Terraplane takes its title from the 1930s Hudson Motor Car Company of Detroit model, which also inspired the Robert Johnson song "Terraplane Blues." It is Earle's 16th studio album since the release of his highly influential 1986 debut Guitar Town. As its title suggests, the album is very much a blues record, a third of which was written while Earle toured Europe alone for five weeks with just a guitar, a mandolin and a backpack. Earle, who was raised outside of San Antonio before migrating to Houston, offers about Texas blues, "There was Fort Worth where the model was Freddy King, and there was the Houston scene which was dominated by Lightnin' Hopkins. Two very different styles." He saw both of these giants, and was also exposed to Johnny Winter, Jimmy and Stevie Ray Vaughn, and Billy Gibbons, all of which make their influence heard here within Earle's masterful storytelling.
Earle states in the Terraplane album liner notes, "...the blues are anything but superficial. In fact, they run so deep and dark and close to the bone that folks walk around everyday with the blues as though it were perfectly natural for a human being to go on living with a broken heart (apologies to Tony Kushner)." He continues, "For my part, I've only ever believed two things about the blues: one, that they are very democratic, the commonest of human experience, perhaps the only thing that we all truly share and two, that one day, when it was time, I would make this record."
Earle is also set to return for his second year of Camp Copperhead. The four-day-long immersion songwriting camp led by Earle, debuted last summer in upstate New York and immediately sold out. In 2015, Camp Copperhead will take place again in Big Indian, NY located in the beautiful Catskill Mountains just north of New York City on July 20th through the 24th. For more information, please visit camp-copperhead.com.
Earle has also announced four residency performances at the City Winery in NYC during January. Please see the dates below.
A protégé of legendary songwriters Townes Van Zandt and Guy Clark, Steve Earle quickly became a master storyteller in his own right, with his songs being recorded by Johnny Cash, Willie Nelson, Emmylou Harris, Waylon Jennings, Travis Tritt, The Pretenders, Joan Baez and countless others. 1986 saw the release of his debut record, Guitar Town, which shot to number one on the country charts. What followed was a varied array of releases including the biting hard rock of Copperhead Road (1988), the minimalist beauty of Train A Comin' (1995), the politically charged masterpiece, Jerusalem (2002) and the Grammy Award winning albums The Revolution Starts...Now (2004), Washington Square Serenade (2007) and Townes (2009). 2011 saw the release of Earle's critically acclaimed debut novel, I'll Never Get Out Of This World Alive. Of the novel, Patti Smith stated "Steve Earle brings to his prose the same authenticity, poetic spirit and cinematic energy he projects in his music. I'll Never Get Out Of This World Alive is like a dream you can't shake, offering beauty and remorse, redemption in spades.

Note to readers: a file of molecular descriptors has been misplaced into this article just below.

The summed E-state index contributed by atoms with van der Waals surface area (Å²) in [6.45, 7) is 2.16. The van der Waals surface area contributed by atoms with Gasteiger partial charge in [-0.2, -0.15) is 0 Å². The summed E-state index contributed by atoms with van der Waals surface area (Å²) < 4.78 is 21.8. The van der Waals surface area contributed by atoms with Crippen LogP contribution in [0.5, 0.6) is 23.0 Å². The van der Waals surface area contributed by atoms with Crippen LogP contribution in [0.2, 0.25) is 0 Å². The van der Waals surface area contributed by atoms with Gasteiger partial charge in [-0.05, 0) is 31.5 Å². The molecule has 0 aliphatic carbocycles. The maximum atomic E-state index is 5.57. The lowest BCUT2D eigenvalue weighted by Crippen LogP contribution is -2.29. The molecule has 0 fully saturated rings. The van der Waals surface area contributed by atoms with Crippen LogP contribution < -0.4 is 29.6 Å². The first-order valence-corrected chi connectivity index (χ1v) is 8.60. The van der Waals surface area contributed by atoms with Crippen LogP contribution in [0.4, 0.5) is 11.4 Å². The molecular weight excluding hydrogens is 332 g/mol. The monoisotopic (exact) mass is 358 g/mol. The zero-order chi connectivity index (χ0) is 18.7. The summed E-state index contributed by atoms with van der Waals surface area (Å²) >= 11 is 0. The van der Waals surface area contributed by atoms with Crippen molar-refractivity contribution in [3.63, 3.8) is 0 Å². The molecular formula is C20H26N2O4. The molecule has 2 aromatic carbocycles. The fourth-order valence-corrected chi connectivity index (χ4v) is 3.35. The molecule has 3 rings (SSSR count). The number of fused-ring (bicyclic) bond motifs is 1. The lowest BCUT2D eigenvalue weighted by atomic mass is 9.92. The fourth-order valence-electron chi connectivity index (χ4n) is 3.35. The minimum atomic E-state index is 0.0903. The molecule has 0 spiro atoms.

2015 will also see the publication of Earle's memoir I Can't Remember If We Said Goodbye, published by Grand Central Publishing/Hachette Book Group. Earle has been a featured actor on the HBO Original Series "The Wire" and "Treme," and also appears in the upcoming films "The World Made Straight" and "Dixieland." He can be seen in many episodes of the Foo Fighters HBO Original Series "Sonic Highways" and also co-wrote the title track with Marianne Faithfull for her new studio album Give My Love To London.
Steve Earle & The Dukes - Terraplane Track Listing:
1. Baby Baby Baby (Baby)
2. You're The Best Lover That I Ever Had
3. The Tennessee Kid
4. Ain't Nobody's Daddy Now
5. Better Off Alone
6. The Usual Time
7. Go Go Boots Are Back
8. Acquainted With The Wind
9. Baby's Just As Mean As Me
10. Gamblin' Blues
11. King Of The Blues